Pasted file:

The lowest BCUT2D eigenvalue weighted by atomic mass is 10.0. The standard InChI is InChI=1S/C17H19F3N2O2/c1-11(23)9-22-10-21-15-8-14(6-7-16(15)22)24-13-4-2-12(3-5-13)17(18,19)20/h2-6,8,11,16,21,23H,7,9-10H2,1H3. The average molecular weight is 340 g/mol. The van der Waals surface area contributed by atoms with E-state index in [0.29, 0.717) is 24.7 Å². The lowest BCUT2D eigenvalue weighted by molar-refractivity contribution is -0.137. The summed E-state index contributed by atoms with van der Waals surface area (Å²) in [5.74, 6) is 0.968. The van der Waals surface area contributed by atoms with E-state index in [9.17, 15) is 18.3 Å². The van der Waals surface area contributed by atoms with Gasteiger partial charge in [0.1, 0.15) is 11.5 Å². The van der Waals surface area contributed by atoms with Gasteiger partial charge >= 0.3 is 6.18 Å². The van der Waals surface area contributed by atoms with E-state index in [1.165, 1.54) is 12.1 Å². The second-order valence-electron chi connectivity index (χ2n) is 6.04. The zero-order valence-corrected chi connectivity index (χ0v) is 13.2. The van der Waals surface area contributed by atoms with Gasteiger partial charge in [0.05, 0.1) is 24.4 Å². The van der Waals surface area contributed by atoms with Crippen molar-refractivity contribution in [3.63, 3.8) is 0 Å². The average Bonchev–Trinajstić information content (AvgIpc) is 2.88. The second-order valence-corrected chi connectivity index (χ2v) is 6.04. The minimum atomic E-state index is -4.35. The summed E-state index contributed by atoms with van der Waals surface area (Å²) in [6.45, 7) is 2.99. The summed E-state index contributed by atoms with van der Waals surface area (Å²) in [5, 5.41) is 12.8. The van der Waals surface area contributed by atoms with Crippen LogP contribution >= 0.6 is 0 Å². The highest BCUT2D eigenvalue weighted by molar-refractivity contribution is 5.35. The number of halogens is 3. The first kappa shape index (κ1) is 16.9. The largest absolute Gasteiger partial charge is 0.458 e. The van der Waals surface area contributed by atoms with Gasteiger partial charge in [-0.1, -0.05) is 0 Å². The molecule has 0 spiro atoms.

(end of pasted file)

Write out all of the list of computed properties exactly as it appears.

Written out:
The lowest BCUT2D eigenvalue weighted by atomic mass is 10.0. The standard InChI is InChI=1S/C17H19F3N2O2/c1-11(23)9-22-10-21-15-8-14(6-7-16(15)22)24-13-4-2-12(3-5-13)17(18,19)20/h2-6,8,11,16,21,23H,7,9-10H2,1H3. The average molecular weight is 340 g/mol. The van der Waals surface area contributed by atoms with E-state index in [0.29, 0.717) is 24.7 Å². The lowest BCUT2D eigenvalue weighted by molar-refractivity contribution is -0.137. The summed E-state index contributed by atoms with van der Waals surface area (Å²) in [5.74, 6) is 0.968. The van der Waals surface area contributed by atoms with E-state index in [9.17, 15) is 18.3 Å². The van der Waals surface area contributed by atoms with Gasteiger partial charge in [0.1, 0.15) is 11.5 Å². The van der Waals surface area contributed by atoms with Gasteiger partial charge >= 0.3 is 6.18 Å². The van der Waals surface area contributed by atoms with E-state index in [1.165, 1.54) is 12.1 Å². The second-order valence-electron chi connectivity index (χ2n) is 6.04. The zero-order valence-corrected chi connectivity index (χ0v) is 13.2. The van der Waals surface area contributed by atoms with Gasteiger partial charge in [0.05, 0.1) is 24.4 Å². The van der Waals surface area contributed by atoms with Crippen molar-refractivity contribution in [3.63, 3.8) is 0 Å². The average Bonchev–Trinajstić information content (AvgIpc) is 2.88. The second-order valence-corrected chi connectivity index (χ2v) is 6.04. The minimum atomic E-state index is -4.35. The summed E-state index contributed by atoms with van der Waals surface area (Å²) in [6.45, 7) is 2.99. The summed E-state index contributed by atoms with van der Waals surface area (Å²) in [5, 5.41) is 12.8. The van der Waals surface area contributed by atoms with Crippen LogP contribution >= 0.6 is 0 Å². The highest BCUT2D eigenvalue weighted by molar-refractivity contribution is 5.35. The number of halogens is 3. The first kappa shape index (κ1) is 16.9. The largest absolute Gasteiger partial charge is 0.458 e. The van der Waals surface area contributed by atoms with Gasteiger partial charge in [-0.1, -0.05) is 0 Å². The molecule has 0 spiro atoms.